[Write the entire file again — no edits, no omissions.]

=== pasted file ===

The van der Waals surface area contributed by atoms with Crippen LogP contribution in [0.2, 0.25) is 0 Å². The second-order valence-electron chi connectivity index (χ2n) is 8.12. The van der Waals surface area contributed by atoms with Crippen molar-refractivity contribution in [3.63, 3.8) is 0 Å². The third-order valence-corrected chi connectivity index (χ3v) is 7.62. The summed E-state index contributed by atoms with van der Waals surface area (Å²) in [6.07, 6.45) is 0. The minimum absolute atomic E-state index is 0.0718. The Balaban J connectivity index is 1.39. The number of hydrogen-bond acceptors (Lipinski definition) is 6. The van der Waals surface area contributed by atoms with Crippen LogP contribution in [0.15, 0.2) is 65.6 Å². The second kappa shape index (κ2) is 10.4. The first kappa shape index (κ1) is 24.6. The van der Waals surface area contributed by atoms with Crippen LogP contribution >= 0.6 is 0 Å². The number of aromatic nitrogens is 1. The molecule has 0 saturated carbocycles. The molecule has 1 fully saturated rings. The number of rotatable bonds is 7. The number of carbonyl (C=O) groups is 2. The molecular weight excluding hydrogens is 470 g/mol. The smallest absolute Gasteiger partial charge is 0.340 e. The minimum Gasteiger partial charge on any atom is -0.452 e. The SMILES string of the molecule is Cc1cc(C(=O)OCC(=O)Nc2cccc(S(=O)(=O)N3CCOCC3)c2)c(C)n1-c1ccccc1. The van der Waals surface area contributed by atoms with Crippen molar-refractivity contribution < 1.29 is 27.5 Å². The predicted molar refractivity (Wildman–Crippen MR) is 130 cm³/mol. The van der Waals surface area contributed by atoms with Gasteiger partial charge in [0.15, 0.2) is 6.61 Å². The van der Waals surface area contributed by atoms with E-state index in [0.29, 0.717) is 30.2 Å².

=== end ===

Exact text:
The van der Waals surface area contributed by atoms with Crippen LogP contribution in [0.2, 0.25) is 0 Å². The second-order valence-electron chi connectivity index (χ2n) is 8.12. The van der Waals surface area contributed by atoms with Crippen molar-refractivity contribution in [3.63, 3.8) is 0 Å². The third-order valence-corrected chi connectivity index (χ3v) is 7.62. The summed E-state index contributed by atoms with van der Waals surface area (Å²) in [6.07, 6.45) is 0. The minimum absolute atomic E-state index is 0.0718. The Balaban J connectivity index is 1.39. The number of hydrogen-bond acceptors (Lipinski definition) is 6. The van der Waals surface area contributed by atoms with Crippen LogP contribution in [0.15, 0.2) is 65.6 Å². The second kappa shape index (κ2) is 10.4. The first kappa shape index (κ1) is 24.6. The van der Waals surface area contributed by atoms with Crippen LogP contribution >= 0.6 is 0 Å². The number of aromatic nitrogens is 1. The molecule has 0 saturated carbocycles. The molecule has 1 fully saturated rings. The number of rotatable bonds is 7. The number of carbonyl (C=O) groups is 2. The molecular weight excluding hydrogens is 470 g/mol. The smallest absolute Gasteiger partial charge is 0.340 e. The minimum Gasteiger partial charge on any atom is -0.452 e. The SMILES string of the molecule is Cc1cc(C(=O)OCC(=O)Nc2cccc(S(=O)(=O)N3CCOCC3)c2)c(C)n1-c1ccccc1. The van der Waals surface area contributed by atoms with Crippen molar-refractivity contribution < 1.29 is 27.5 Å². The predicted molar refractivity (Wildman–Crippen MR) is 130 cm³/mol. The van der Waals surface area contributed by atoms with Gasteiger partial charge in [0.15, 0.2) is 6.61 Å². The van der Waals surface area contributed by atoms with E-state index in [0.29, 0.717) is 30.2 Å².